A 0.5% ivermectin lotion formulation is a safe and effective treatment for head lice, according to a recently published paper in the New England Journal of Medicine. Topical ivermectin was recently approved by the FDA for the treatment of head lice.
Head lice are especially common in children in crowded areas like schools. Local medications like permethrin and pyrethrins are commonly used to treat head lice, though lice are now getting resistant to these treatments. The other options include lindane and malathione, which have questionable safety in children and have an unpleasant odor. Benzyl alcohol and spinosad are other two newer drugs recently approved for the treatment of head lice infestation.
AdvertisementIvermectin, a drug used to treat worm infestations and scabies, has also been found to be effective in lice infections. Moreover, the oral medication has been found to be useful in the treatment of resistant lice infections. A topical or local preparation of ivermectin could be a good option for the treatment of head lice infections and at the same time, the side effects of oral medications can be avoided.
A recent paper describes the efficacy and safety of 0.5% ivermectin lotion when used in two clinical trials of head-louse infestation carried out in different states of America. All the patients were found to have at least three or more live lice on the scalp or hair before the start of treatment. The patients were given a tube that contained either ivermectin or a vehicle control for the comparison of results. The lotions were to be applied to the hair and scalp for 10 minutes on a single occasion. Adverse effects were assessed by a physician. The efficacy and safety of the drug were evaluated on days 2, 8 and 15 of the study.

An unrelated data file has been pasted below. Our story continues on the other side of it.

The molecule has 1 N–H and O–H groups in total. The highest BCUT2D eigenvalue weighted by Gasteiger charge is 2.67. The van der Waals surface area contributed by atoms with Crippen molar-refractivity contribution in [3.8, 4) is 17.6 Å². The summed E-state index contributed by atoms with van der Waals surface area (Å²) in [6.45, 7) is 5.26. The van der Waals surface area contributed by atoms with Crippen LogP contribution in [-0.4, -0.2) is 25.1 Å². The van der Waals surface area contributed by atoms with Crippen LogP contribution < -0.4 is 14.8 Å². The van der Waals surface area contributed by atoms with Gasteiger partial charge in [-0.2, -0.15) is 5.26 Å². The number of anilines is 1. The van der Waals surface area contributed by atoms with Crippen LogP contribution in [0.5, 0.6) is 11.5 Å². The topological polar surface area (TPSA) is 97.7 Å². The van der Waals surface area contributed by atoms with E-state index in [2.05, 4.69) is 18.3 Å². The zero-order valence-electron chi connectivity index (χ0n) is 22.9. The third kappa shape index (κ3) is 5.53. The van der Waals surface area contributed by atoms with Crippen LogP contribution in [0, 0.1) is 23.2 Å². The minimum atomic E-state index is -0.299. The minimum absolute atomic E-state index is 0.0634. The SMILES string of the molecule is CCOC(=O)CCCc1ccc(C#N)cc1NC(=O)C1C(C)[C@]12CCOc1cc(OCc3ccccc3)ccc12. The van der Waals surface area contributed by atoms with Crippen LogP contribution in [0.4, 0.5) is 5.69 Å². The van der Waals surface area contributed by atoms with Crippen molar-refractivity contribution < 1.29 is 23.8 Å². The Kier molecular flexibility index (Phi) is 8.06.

The researchers found that out of the 765 individuals who completed the study, topical ivermectin was significantly more effective in treating head lice as compared to the vehicle control; in fact 94.9% patients were louse-free after 1 day of treatment. However, this percentage reduced over the next two assessments (85.2% on day 8 and 73.8% on day 15). This may be due to improper application of the lotion, inadequate exposure of the lotion to louse eggs and re-infestation from other sources.
Itching was significantly reduced in patients applying ivermectin lotion.
Side effects like itching, excoriation of skin and redness were sometimes noted, but these were slightly more common in the group that was administered the vehicle. One patient complained of pain in a limb with the vehicle. Side effects probably attributable to the ivermectin included eye irritation and skin-burning sensation.
Thus, according to the researchers, topical ivermectin appears to be as safe and effective novel method for the treatment of head lice infestations.
1. Topical 0.5% Ivermectin Lotion for Treatment of Head Lice; David M. Pariser, M.D et al; N Engl J Med 2012; 367:1687-1693November 1, 2012
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